Welcome back. It’s the biorhythmical (?) trough that follows lunch when eyes start closing and web developers slump over their Macs…
I’m in a session with Daniel Burka, creative director from Digg. He’s going to be talking about user feedback and how best to respond to it.
Differences between Pownce and Digg: Digg already has a user base who have ‘invested themselves’ in the site. They have the paradigms of use already engrained. ‘younger’ (by time, not by age) users are sometimes more resilient to change.
How does user experience affect what you do?
First ask whether the change is worth it. Know who your community is by participating yourself. Run focus groups on your new features. Finally, and importantly, define measures of success.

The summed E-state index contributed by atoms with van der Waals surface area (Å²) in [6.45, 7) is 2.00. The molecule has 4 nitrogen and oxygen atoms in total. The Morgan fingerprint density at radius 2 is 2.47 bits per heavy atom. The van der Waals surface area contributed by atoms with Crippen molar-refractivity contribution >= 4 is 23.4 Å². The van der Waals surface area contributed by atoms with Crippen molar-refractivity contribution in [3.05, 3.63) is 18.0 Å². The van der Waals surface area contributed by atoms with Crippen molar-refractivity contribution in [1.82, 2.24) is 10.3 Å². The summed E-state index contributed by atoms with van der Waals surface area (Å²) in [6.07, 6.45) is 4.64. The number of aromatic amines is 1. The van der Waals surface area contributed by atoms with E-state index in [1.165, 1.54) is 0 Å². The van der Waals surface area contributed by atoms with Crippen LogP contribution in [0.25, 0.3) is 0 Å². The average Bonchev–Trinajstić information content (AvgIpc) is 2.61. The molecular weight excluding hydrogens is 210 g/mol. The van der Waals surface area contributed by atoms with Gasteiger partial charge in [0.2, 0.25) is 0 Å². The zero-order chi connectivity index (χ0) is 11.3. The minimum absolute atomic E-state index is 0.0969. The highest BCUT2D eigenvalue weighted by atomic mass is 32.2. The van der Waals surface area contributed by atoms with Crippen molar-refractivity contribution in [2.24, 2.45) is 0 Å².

Types of feedback….positive, bug reports, negative feedback.
Important to look at types of negative feedback. Spot patterns – if you get negative feedback as soon as you change something then that’s probably ok. If you’re still getting the same feedback weeks later then you probably need to act.
Don’t react to everything that is asked for, obviously…instead look for patterns of response and react to these.
Look out for expert feedback and make the most of the (free) advice…
Spend a lot of time gathering implicit feedback – watch people using your site. The vast majority on the site will be silent – try to gather data from them too.
So what do youi do first? Nothing. Don’t react, wade in. Instead, sit on the feedback for a few days and identify themes. Then engage with the community – ring them up, email them. Finally, iterate any development.